Domain 3: Social/Professional Role and Identity
Social norms and identities were addressed by participants because they were seen to influence the uptake of supportive care among men with advanced prostate cancer. Participants expressed concern that stoicism and being a patriarch were common in men, as was low uptake of supportive care. These issues were amplified by the impact of anticancer treatments on masculine identity; mood and the emotions of men profoundly affected their self-concept and reduced their inclination to access treatment.
Domain 4: Beliefs About Capabilities
Participants expressed the belief that men often lacked the competence to cope with a diagnosis of advanced prostate cancer, which was exacerbated by inadequate capabilities in knowing how to access and navigate the healthcare system. Even when men accessed health care, concerns were expressed that the system did not provide adequate services to men with advanced prostate cancer, particularly for psychosocial care.
Domain 5: Optimism
Participants expressed pessimism around the potential for specialists to engage with and refer to supportive care interventions. However, participants also expressed pessimism about the perceived effectiveness of supportive care interventions, which was compounded by a lack of awareness among men about the services available.
Domain 6: Beliefs About Consequences
Participants suggested that the consequences of being stoic strongly contributed to men accepting their fate following a diagnosis of advanced prostate cancer. In turn, this muted men’s likelihood of expressing preferences for additional treatment or care. When medical specialists did not provide or promote psycho-oncologic care or refer to psychology services, nurses working in advanced prostate cancer care were seen to address unmet needs.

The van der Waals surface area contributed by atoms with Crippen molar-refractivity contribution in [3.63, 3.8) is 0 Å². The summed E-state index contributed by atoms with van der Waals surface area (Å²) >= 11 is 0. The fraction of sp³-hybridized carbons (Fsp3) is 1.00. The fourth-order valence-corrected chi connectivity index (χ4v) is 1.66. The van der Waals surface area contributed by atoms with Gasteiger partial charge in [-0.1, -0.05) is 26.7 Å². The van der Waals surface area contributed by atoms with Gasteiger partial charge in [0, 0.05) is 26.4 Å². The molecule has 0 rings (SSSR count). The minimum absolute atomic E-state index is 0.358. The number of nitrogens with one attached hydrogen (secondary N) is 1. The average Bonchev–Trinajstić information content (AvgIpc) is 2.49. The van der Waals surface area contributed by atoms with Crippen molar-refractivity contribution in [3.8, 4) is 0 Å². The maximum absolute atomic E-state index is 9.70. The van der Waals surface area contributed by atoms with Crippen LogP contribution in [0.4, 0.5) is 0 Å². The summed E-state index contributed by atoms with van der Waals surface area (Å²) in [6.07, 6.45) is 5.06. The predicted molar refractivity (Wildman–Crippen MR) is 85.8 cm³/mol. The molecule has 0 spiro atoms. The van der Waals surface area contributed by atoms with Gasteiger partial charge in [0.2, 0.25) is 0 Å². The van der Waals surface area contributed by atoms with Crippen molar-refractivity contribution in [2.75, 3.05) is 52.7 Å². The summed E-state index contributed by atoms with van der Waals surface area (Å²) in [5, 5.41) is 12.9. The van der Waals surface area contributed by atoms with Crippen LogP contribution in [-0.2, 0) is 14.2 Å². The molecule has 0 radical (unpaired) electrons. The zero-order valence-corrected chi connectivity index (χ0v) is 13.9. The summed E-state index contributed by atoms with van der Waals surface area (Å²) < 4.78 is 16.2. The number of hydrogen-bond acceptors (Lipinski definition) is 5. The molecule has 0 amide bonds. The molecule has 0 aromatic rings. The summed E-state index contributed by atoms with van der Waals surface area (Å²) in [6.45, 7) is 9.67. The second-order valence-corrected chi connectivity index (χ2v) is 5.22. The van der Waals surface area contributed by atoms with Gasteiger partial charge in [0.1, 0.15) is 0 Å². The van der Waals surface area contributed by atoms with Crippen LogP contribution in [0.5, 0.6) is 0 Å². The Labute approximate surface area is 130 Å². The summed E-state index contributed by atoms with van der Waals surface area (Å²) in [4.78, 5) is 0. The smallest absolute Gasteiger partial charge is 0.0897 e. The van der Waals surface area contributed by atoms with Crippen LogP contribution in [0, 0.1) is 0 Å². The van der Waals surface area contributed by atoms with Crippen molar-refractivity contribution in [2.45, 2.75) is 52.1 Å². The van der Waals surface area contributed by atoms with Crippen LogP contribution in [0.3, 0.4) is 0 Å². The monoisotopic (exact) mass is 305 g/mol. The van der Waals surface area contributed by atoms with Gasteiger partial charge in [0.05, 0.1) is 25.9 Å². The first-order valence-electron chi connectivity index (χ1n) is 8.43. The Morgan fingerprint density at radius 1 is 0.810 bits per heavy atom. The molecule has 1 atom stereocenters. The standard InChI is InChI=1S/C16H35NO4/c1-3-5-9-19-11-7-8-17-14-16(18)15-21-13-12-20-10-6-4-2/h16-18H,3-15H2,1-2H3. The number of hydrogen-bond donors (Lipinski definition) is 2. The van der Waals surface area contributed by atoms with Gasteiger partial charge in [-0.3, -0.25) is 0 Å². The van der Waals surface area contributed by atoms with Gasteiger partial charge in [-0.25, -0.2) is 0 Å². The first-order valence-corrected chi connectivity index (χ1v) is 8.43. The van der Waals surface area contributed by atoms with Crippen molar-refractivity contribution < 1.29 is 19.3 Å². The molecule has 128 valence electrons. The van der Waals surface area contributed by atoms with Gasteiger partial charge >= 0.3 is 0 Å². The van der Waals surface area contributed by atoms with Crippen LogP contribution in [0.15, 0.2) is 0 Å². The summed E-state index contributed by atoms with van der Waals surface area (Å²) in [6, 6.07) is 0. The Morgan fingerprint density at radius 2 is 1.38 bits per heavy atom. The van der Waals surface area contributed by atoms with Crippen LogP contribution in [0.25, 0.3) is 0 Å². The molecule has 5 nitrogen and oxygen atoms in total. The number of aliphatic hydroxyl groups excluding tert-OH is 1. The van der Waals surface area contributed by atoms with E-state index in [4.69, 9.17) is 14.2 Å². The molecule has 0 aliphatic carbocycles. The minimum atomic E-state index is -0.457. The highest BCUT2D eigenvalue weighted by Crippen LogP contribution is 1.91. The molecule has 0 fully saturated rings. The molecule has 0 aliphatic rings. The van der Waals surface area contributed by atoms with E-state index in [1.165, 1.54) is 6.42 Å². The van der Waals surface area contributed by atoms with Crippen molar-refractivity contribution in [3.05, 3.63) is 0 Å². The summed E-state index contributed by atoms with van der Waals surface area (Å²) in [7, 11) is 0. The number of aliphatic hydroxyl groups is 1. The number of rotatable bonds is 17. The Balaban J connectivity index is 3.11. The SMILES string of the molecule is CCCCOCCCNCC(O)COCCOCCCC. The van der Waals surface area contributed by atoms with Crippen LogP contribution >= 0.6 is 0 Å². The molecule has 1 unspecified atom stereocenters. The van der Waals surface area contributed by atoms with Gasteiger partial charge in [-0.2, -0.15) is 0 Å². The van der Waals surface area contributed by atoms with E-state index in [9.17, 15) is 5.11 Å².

Domain 7: Reinforcement
Participants agreed that establishing different models of care was necessary to reinforce efforts for improving the care of men with advanced prostate cancer. Proposals, such as using telehealth to deliver supportive care and a national network of prostate cancer centers, were suggested to increase access to initial and ongoing treatment.
Domain 8: Intentions
Participants believed that men with advanced prostate cancer intended to extend their life more than improve the quality of it, resulting in healthcare professionals being less likely to refer to supportive care services. Although healthcare professionals intended to involve family members, they were often unsure of how to meaningfully include them in changing the emphasis of care.
Domain 9: Goals
The shared goal of participants was to see improved access to psycho-oncologic services for men with prostate cancer, particularly in rural Australia. Participants called for decentralizing access to treatment from hospitals to a model involving “drop-in centers” for improving care coordination. Identifying new models for coordinating care for men with prostate cancer was a shared priority. This included finding ways to engage men in conversations about their care and encourage them to accept help, such as support groups or exercise programs. Therefore, participants shared the goal of developing a public health campaign for prostate cancer to raise awareness and reduce social stigma around the disease.
Domain 10: Memory, Attention, and Decision Processes
Participants reported that memory and decision-making processes were relevant factors for men after a prostate cancer diagnosis. Because men with prostate cancer can struggle with information recall and informed decision making, there was concern that decisions were not revisited and that information initially provided to men may not continue to be relevant when the disease progressed. Some participants valued decision aids, but they were often not provided to men.
Domain 11: Environmental Context and Resources
The challenges of delivering supportive care to men with advanced prostate cancer were addressed by participants, including cost, time, and difficulty accessing services. Participants linked these barriers to limited general awareness about supportive care referral pathways and services among men and general practitioners, particularly in rural Australia. Participants argued for a range of strategies to increase awareness of prostate cancer survivorship challenges and services for them as a way of increasing professional referral and survivor uptake. However, resources were acknowledged as scarce, with relatively few services, such as prostate cancer specialist nurses, available in Australia.